August 16, 2013
Feds open first Aaron Swartz Files, Political Manifesto
August 16, 2013. Washington. In January of this year, tech pioneer and inventor Aaron Swartz was found dead at the young age of 26. His family accused federal prosecutors of all but murdering their son with their terror tactics, threats and secret agenda. Now, the Secret Service has released the first 104 pages of their file on Swartz. Readers can access the full batch below.
Aaron Swartz. Image courtesy of Article-3.com.
Most Whiteout Press readers are familiar with the heart-breaking story of Aaron Swartz. A teenage genius, he co-invented the RSS feed and was an early co-owner of social media site Reddit. Earlier this year, he was inducted into the Internet Hall of Fame. Unlike most hacktivists, Swartz’ only goal was free and open access for the world’s knowledgebase of basic information.
For releasing a virtual library of millions of educational documents hosted by Harvard University to the general public, he was arrested and charged with 13 crimes including the violation of the Computer Fraud and Abuse Act. Swartz was threatened by federal prosecutors with a $1 million fine and a 35-year prison sentence.
The secret Secret Service file
This author thought it was strange that an agency like the Secret Service would take the lead role in investigating a crime that was the equivalent of stealing a bunch of library books from a university library and then giving them away free to the poor. But now that the agency that protects the President has released the first 104 pages of its secret and long-awaited 14,500-page Aaron Swartz file, Americans have a better sense why.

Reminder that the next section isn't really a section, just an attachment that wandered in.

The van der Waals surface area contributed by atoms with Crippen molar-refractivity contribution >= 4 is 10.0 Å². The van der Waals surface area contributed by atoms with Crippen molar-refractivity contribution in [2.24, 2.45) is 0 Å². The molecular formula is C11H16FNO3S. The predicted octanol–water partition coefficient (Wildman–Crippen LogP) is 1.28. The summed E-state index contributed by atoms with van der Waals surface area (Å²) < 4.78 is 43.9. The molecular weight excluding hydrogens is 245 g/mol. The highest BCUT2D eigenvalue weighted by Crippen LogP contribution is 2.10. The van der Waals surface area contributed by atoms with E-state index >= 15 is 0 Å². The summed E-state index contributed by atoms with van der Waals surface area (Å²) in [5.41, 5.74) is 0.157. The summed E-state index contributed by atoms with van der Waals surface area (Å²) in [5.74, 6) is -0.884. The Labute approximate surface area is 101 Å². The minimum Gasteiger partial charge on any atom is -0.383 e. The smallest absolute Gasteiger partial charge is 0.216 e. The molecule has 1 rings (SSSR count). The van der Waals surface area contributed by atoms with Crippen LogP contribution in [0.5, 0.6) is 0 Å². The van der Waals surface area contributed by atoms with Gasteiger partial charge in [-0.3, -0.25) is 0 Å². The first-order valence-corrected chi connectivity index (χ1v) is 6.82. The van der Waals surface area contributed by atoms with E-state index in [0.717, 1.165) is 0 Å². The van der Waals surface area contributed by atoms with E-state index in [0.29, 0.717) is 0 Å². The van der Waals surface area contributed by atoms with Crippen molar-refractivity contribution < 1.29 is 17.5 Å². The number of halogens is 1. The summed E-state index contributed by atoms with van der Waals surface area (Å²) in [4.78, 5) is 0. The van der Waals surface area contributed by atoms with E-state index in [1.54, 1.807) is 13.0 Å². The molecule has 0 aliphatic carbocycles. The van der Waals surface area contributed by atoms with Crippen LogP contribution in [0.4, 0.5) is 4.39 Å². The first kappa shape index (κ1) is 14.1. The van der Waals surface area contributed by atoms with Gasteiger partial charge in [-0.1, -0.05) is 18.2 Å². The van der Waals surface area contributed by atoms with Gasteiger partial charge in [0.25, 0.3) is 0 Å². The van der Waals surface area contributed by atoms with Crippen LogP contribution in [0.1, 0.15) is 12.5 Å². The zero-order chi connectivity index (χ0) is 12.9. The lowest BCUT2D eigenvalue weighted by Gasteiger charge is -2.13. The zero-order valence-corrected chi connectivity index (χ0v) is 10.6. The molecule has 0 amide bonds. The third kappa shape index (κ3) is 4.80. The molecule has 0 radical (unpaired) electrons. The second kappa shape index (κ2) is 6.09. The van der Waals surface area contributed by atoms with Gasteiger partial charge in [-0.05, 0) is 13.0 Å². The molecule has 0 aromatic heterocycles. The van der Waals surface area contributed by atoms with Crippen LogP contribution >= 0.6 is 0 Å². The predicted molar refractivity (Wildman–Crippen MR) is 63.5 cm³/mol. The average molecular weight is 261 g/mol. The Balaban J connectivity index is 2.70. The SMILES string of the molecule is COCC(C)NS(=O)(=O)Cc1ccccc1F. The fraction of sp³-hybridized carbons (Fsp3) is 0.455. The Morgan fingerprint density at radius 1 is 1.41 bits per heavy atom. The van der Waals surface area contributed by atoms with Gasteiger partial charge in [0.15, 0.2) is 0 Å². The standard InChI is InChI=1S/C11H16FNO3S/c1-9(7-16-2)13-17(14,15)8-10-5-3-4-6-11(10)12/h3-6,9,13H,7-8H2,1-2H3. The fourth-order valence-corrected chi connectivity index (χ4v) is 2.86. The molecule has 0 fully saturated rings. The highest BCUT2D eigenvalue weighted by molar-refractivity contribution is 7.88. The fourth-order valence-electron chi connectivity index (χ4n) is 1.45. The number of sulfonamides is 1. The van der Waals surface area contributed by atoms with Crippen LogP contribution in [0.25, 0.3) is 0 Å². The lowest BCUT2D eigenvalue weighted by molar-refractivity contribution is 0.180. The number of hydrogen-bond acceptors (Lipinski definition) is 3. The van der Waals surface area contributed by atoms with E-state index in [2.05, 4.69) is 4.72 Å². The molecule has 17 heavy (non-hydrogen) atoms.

As it’s slowly emerging, federal authorities were overcome by a single-minded obsession with stopping the world’s internet freedom movement. At its extreme, some activists within the movement believe that all information and knowledge should be open to the public. Opposing that belief are governments and corporations around the world that are determined to enforce copyright and trademark laws.
Summing up the movement’s core principals, Aaron Swartz had written what he termed the ‘Guerilla Open Access Manifesto’ in 2008. According to Wired.com, it was that Manifesto that federal agents were focusing their case on. Not the release of the library’s educational documents.
‘The prosecution of Aaron Swartz was motivated, in part, by the 2008 “Guerilla Open Access Manifesto” the internet activist had penned advocating for civil disobedience against copyright law,’ the tech publication wrote, ‘The revelation underscores that the hacking charges against the former director of Demand Progress were bolstered by the 26-year-old’s philosophy of a world unhindered by copyright law, a world in which he said it was a “moral imperative” to unshackle the “privatization of knowledge”.’
“They were very focused on it and appeared to be planning to use it as evidence of Aaron’s intent to take the JSTOR material and somehow post it online to make it available for all,” Swartz’ attorney told Wired, “They had spent a lot of energy investigating that document — who wrote it, whether it conveyed Aaron’s point of view, etc.”
First 104 pages